This vignette, The Alps (The Alps at Daybreak)
, was published in the 1834 edition of Rogers’s Poems
and appears as the head-piece to a poem of the same title.1
The engraver was Edward Goodall.2
The illustration provides a stunning complement to Rogers’s four short verses describing an Alpine deer hunt:
The sun-beams streak the azure skies,
And line with light the mountain’s brow:
With hounds and horns the hunters rise,
And chase the roebuck thro’ the snow.
From rock to rock, with giant-bound,
High on their iron poles they pass;
Mute, lest the air, convulsed by sound,
Rend from above a frozen mass.
The goats wind slow their wonted way;
Up craggy steeps and ridges rude;
Marked by the wild wolf for his prey,
From desert cave of hanging wood.
And while the torrent thunders loud,
And as the echoing cliffs reply,
The huts peep o’er the morning-cloud,
Perched, like an eagle’s nest, on high.
Turner highlighted the last two stanzas with pencil in the margins of his own copy of the 1827 edition of Poems
and also made two tiny thumbnail sketches of Alpine scenery, one of which appears to relate quite closely to the final composition (see Tate D36330
; Turner Bequest CCCLXVI pp.207–8). The finished vignette shows the hunters with their horns, hounds, and iron poles, in pursuit of a group of fleeing roebuck. In the distance, the artist has included a little hut that may be based on his memory of Blair’s Refuge above the Mer de Glace in Savoy, which he saw in 1802.3
Turner apparently had some difficulty with the forms of the deer in the foreground, and they are said to have been entirely redrawn by the engraver of the print, Edward Goodall.4
The Alps at Daybreak
undoubtedly represents one of Turner’s finest and most subtle manipulations of the vignette format. Whilst attending to many of the details mentioned in Rogers’s text, the artist has also created a highly original and visually stunning vignette illustration. The irregular form of the design lends a dynamism to the composition that is in turn heightened by the vortex of light at the centre of the scene and by the absence of a stable horizon line. By allowing the white space in the illustration to merge with the white of the page, Turner creates the impression of an expansive and dazzling snow-filled landscape. The small size of the hunters further accentuates the sublime scale of the surrounding scene.5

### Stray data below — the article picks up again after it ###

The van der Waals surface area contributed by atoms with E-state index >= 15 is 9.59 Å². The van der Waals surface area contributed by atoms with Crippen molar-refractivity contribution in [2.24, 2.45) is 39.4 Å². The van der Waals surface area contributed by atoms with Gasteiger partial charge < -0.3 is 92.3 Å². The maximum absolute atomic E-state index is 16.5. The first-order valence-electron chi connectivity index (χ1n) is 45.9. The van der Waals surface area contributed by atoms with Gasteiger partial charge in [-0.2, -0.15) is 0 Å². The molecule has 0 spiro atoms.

More than any other illustration in Rogers’s Poems
, The Alps at Daybreak
epitomises the praiseworthy qualities that the art critic P.G. Hamerton associated with Turner’s vignettes as a whole:
Of all the artists who ever lived I think it is Turner who treated the vignette most exquisitely ... If you examine a vignette by Turner round its edges, if you can call them edges, you will perceive how exquisitely the objects come out of nothingness into being, and how cautiously, as a general rule, he will avoid anything like too much materialism in his treatment of them until he gets well towards the centre ... Turner’s [vignettes] never seem to be shaped or put on the paper at all, but we feel as if a portion of the beautiful white surface had in some wonderful way begun to glow with the light of genius. 6